Errors and Ethics: Dilemmas in Death

By Penny J. White / Hofstra Law Review, on 1 January 2001

In the last five years, the death penalty has become a frequent topic of discussion. While discussion of such an emotive topic is not unusual for any period in history, the tenor of the recent dialogue is unusual. For the most part, the discussion centers around the problems with capital punishment, particularly its inaccuracy and unfairness. This Article begins in Part II with a discussion of recent claims about the frequency of errors in capital cases. Part III enumerates and discusses the factors generally thought to be the cause of the errors. Part IV details new rules recently adopted in one jurisdiction in an effort to eliminate the errors. Part IV also suggests that these new rules, though worthwhile, are actually a reiteration of long-standing ethical obligations of judges and lawyers, the breach of which is responsible for many of the errors. Part V recommends additional remedies which the bench and the bar must take if there is a true commitment to providing a fair, just, and reliable system for determining who the government is entitled to kill.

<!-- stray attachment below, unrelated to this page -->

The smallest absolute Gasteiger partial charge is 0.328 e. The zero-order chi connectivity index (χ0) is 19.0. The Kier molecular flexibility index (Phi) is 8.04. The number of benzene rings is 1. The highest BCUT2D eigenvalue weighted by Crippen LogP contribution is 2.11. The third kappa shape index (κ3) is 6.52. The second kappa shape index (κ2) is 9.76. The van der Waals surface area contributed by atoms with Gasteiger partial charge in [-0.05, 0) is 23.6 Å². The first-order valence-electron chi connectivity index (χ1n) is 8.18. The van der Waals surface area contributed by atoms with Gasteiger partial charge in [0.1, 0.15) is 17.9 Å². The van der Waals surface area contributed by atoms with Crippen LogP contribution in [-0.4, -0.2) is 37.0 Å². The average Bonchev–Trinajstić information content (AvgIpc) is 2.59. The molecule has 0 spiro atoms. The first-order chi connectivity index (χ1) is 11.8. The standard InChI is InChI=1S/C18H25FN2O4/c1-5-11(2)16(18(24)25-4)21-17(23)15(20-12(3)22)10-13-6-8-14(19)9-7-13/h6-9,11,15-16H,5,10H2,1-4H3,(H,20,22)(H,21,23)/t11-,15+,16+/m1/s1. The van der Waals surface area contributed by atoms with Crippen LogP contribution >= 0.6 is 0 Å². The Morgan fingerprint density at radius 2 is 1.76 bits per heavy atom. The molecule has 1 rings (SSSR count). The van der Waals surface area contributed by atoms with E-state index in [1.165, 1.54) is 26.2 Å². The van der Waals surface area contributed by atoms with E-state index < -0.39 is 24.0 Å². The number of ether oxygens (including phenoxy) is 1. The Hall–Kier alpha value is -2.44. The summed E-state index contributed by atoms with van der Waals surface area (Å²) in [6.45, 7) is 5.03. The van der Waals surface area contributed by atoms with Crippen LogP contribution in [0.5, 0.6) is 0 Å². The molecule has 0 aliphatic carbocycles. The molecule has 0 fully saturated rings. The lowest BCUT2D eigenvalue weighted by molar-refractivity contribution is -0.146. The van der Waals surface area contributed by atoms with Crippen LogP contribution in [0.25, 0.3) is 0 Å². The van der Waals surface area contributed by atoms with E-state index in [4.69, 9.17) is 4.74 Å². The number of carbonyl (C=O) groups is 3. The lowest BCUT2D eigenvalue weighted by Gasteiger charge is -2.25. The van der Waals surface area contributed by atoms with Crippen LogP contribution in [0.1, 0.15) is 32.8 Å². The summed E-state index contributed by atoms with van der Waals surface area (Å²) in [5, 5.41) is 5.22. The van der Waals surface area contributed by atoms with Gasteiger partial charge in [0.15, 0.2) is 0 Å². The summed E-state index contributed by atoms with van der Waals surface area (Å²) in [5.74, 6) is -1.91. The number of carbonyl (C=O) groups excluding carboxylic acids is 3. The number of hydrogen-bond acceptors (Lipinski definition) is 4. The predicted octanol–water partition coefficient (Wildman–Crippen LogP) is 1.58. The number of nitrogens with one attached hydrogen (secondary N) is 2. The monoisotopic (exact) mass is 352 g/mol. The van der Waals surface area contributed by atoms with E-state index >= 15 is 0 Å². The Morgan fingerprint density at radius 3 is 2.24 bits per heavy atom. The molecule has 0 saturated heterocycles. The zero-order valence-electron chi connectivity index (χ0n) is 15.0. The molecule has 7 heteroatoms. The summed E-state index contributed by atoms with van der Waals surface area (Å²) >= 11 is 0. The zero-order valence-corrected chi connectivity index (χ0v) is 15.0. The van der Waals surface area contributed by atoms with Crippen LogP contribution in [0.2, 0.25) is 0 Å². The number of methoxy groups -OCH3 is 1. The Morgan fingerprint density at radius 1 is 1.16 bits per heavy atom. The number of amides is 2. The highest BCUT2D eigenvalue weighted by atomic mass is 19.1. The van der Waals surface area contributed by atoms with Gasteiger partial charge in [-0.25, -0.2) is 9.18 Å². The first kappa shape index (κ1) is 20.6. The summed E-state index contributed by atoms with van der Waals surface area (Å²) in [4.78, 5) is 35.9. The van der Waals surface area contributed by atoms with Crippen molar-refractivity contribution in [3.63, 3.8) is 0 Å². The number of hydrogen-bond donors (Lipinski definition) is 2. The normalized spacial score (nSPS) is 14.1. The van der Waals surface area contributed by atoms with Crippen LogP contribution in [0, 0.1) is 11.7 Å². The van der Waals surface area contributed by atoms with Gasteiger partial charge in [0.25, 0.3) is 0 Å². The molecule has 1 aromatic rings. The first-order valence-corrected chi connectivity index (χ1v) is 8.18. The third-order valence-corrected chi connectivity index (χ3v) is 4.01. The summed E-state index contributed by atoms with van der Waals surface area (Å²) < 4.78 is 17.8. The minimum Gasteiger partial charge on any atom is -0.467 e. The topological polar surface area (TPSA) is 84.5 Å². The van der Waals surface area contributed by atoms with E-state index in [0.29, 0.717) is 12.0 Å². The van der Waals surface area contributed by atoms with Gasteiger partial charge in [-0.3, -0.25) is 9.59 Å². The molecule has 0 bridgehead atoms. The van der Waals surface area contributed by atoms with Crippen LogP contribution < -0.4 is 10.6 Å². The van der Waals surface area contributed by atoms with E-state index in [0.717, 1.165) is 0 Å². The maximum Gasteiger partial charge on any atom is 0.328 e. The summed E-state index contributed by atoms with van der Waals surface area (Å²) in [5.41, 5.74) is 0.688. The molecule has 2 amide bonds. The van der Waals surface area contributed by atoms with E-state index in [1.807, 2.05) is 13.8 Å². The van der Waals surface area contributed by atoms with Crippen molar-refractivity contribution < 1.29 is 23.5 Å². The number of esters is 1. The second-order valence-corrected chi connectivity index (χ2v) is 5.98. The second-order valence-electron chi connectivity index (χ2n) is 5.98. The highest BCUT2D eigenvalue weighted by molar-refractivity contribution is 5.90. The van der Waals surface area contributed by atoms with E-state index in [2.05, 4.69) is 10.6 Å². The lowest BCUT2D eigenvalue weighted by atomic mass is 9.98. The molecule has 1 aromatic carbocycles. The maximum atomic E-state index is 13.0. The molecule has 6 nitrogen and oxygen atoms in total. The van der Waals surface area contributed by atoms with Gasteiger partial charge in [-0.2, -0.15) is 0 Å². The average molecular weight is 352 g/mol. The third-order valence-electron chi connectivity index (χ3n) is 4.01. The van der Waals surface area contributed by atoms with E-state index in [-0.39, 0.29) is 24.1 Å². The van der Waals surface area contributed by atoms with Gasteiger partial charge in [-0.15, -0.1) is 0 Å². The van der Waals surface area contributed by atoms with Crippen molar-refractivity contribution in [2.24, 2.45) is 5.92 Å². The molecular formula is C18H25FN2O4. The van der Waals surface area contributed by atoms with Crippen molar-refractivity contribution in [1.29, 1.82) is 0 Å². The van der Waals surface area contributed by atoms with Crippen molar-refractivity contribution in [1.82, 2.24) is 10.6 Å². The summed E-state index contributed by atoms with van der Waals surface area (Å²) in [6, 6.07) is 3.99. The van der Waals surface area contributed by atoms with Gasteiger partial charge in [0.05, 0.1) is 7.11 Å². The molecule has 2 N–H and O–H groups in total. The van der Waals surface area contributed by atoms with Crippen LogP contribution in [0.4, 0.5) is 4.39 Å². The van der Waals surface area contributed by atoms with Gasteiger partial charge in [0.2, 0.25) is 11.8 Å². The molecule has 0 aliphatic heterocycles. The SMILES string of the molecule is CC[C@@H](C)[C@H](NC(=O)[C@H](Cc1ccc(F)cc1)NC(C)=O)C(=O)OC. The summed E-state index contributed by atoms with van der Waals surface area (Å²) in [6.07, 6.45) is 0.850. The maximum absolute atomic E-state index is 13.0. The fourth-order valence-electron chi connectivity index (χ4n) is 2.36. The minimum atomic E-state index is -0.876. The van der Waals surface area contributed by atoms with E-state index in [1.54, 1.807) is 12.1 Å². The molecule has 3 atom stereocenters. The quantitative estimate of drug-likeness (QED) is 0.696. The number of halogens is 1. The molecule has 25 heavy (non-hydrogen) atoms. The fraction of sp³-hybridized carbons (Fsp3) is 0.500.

• Document type Article
  • Countries list United States
  • Themes list Networks,